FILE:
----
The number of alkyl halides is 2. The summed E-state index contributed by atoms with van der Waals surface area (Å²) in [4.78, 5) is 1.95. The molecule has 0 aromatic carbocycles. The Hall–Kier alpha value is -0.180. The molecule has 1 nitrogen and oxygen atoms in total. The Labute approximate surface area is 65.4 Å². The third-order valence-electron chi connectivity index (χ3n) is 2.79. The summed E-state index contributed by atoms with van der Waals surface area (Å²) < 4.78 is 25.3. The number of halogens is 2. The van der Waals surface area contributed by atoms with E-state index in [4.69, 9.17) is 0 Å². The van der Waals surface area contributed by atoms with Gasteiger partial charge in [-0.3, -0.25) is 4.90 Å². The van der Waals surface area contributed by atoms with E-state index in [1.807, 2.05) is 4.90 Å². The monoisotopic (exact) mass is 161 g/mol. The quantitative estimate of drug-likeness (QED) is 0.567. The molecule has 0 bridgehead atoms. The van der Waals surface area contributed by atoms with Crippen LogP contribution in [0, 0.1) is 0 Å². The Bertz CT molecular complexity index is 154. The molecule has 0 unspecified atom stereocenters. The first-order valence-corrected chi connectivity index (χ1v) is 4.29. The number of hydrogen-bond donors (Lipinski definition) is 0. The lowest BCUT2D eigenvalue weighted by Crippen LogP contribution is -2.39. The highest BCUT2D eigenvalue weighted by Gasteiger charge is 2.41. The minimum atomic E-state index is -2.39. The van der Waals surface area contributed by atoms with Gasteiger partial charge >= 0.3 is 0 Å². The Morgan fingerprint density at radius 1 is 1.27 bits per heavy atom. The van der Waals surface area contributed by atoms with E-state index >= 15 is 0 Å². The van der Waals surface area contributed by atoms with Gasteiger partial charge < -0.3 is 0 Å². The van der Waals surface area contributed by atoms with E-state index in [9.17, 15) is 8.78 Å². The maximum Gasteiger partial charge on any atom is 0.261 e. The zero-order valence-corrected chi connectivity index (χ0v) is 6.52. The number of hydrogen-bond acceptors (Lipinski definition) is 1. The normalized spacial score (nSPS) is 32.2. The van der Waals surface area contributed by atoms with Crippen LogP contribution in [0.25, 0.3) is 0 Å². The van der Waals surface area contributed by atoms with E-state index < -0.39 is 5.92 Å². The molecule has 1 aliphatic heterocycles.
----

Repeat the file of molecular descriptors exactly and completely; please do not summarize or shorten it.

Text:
The number of alkyl halides is 2. The summed E-state index contributed by atoms with van der Waals surface area (Å²) in [4.78, 5) is 1.95. The molecule has 0 aromatic carbocycles. The Hall–Kier alpha value is -0.180. The molecule has 1 nitrogen and oxygen atoms in total. The Labute approximate surface area is 65.4 Å². The third-order valence-electron chi connectivity index (χ3n) is 2.79. The summed E-state index contributed by atoms with van der Waals surface area (Å²) < 4.78 is 25.3. The number of halogens is 2. The van der Waals surface area contributed by atoms with E-state index in [4.69, 9.17) is 0 Å². The van der Waals surface area contributed by atoms with Gasteiger partial charge in [-0.3, -0.25) is 4.90 Å². The van der Waals surface area contributed by atoms with E-state index in [1.807, 2.05) is 4.90 Å². The monoisotopic (exact) mass is 161 g/mol. The quantitative estimate of drug-likeness (QED) is 0.567. The molecule has 0 bridgehead atoms. The van der Waals surface area contributed by atoms with Crippen LogP contribution in [0, 0.1) is 0 Å². The Bertz CT molecular complexity index is 154. The molecule has 0 unspecified atom stereocenters. The first-order valence-corrected chi connectivity index (χ1v) is 4.29. The number of hydrogen-bond donors (Lipinski definition) is 0. The lowest BCUT2D eigenvalue weighted by Crippen LogP contribution is -2.39. The highest BCUT2D eigenvalue weighted by Gasteiger charge is 2.41. The minimum atomic E-state index is -2.39. The van der Waals surface area contributed by atoms with Gasteiger partial charge >= 0.3 is 0 Å². The Morgan fingerprint density at radius 1 is 1.27 bits per heavy atom. The van der Waals surface area contributed by atoms with E-state index >= 15 is 0 Å². The van der Waals surface area contributed by atoms with Gasteiger partial charge < -0.3 is 0 Å². The van der Waals surface area contributed by atoms with E-state index in [9.17, 15) is 8.78 Å². The maximum Gasteiger partial charge on any atom is 0.261 e. The zero-order valence-corrected chi connectivity index (χ0v) is 6.52. The number of hydrogen-bond acceptors (Lipinski definition) is 1. The normalized spacial score (nSPS) is 32.2. The van der Waals surface area contributed by atoms with Crippen LogP contribution in [0.25, 0.3) is 0 Å². The van der Waals surface area contributed by atoms with E-state index < -0.39 is 5.92 Å². The molecule has 1 aliphatic heterocycles.